Minimum Wage Increase, Family Leave Expansion Measures Gain Final Legislative Approvals, Sent to Governor

Legislative measures to increase New Jersey’s minimum wage to $15 an hour and expand the state’s paid family leave law passed Thursday in both houses of the state Legislature. 

The bills have been sent to Gov. Phil Murphy, who is all but guaranteed to sign them both.

Under the minimum wage bill (A15) the base minimum wage for New Jersey workers will increase to $10 per hour on July 1, 2019. The following January 1 (2020), the statewide minimum wage would increase to $11 per hour, and then would increase by $1 per hour every new year until it reaches $15 hour in 2024.

Some workers will reach the $15 per hour wage later. Seasonal workers and employees at small businesses of five workers or less would reach $15 per hour by January 1, 2026.

The paid family leave bill (A3975) would expand leave times, provide higher compensation to those taking leave, cover more family members, expand job protections and boost awareness of the program.

In 2008, New Jersey became the second state (after California) to adopt a paid family leave policy. On average, about 31,000 New Jerseyans have used paid family leave in each full year of its existence.

Key provisions of that legislation include:

Increasing Availability: Expanding the family members that program participants can care for to include siblings, grandparents, grandchildren, parents-in-law, and others related by blood or relationship equivalent to a family relationship; allowing for leave to be taken to care for a family member who has been a victim of an incident of domestic violence or a sexually violent offense, and extending benefits to parents of adopted children, foster children, or children conceived using a surrogate.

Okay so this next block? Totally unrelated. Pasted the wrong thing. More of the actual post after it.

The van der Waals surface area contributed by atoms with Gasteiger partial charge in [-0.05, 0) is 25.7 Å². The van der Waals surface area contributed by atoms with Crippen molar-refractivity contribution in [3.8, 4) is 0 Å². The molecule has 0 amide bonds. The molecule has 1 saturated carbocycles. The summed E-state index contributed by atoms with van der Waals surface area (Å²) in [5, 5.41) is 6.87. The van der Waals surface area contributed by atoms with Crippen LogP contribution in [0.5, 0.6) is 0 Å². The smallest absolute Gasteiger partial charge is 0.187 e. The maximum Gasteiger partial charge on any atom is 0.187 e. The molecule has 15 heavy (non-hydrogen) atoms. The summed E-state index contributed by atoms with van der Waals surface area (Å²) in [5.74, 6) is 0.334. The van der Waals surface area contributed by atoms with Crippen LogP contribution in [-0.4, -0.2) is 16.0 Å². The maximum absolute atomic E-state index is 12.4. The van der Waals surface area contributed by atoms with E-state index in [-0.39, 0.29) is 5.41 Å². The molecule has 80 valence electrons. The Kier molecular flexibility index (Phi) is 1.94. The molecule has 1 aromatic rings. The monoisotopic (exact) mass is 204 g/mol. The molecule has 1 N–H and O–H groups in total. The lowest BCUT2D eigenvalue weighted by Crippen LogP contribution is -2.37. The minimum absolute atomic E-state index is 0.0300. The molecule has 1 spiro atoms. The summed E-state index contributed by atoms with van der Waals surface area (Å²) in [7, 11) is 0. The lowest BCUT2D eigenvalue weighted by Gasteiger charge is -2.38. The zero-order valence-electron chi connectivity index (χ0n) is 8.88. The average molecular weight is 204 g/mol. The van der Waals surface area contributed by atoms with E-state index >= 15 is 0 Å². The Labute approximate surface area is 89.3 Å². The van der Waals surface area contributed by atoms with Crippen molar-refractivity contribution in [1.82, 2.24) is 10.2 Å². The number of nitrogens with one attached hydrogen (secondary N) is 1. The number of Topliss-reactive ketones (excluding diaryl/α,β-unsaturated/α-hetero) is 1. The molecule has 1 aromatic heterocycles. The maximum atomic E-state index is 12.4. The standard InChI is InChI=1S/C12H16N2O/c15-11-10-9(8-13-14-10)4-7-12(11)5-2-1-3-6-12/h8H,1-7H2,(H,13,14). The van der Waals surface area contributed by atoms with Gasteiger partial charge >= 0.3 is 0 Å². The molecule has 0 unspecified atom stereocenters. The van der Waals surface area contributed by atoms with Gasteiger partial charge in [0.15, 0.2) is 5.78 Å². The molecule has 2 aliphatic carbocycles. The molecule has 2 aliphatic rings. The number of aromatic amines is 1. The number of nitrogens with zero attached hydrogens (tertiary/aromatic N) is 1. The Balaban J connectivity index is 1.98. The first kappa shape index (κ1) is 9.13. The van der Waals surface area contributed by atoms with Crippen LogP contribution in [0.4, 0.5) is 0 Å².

Increasing Leave Times & Flexibility: Doubling the maximum number of weeks of family temporary disability leave benefits for a period of family temporary disability leave from six to 12 weeks; providing that family temporary disability leave benefits for bonding with a newborn or an adopted child may be taken on an intermittent basis; increasing intermittent leave from 42 days to 84 days, which can help parents and caretakers stay at work on a part-time basis while still caring for a sick loved one or bonding with a newborn.

Greater Benefits That Will Allow More Families to Take Advantage of the Program: Expanding the amount that covered individuals would collect in benefits, allowing for more people to take advantage of the program; increasing the amount of weekly benefits from two-thirds of a claimant's average weekly wage to 90 percent of that wage, up to a maximum of 100 percent of the state average weekly wage.

Job Protections and Remedies: Strengthening protections for program participants by specifying that an employer may not discharge, harass, threaten, discriminate or retaliate against an employee with respect to the compensation, terms, conditions, or privileges of employment on the basis that the employee took or requested leave to which the employee was entitled; providing for various remedies in cases of such retaliation, and applies existing penalties of the Temporary Disability Insurance (TDI) law to employers who fail to provide the notifications and disclosures at the time and in the manner required by the TDI and (Family Leave Insurance (FLI) laws; job protection for any participant employed by a business with 30 or more employees when fully implemented.

Increasing Program Efficiency, Public Awareness, and Reporting of Program Data: Requiring the state to implement goals for timely processing and payment of temporary disability and family temporary disability benefits and require the Commissioner of Labor and Workforce Development to issue annual reports regarding efforts to attain those goals; directing the state to disseminate information about the rights and responsibilities of employers and employees regarding family temporary disability benefits; requiring the collection and timely reporting of data on program usage and characteristics of program participants, which will help policymakers make informed decisions on future changes to the program. 

The NJCUL had unsuccessfully requested amendments to provide more extensive relief for the small employers and not-for-profits such as credit unions.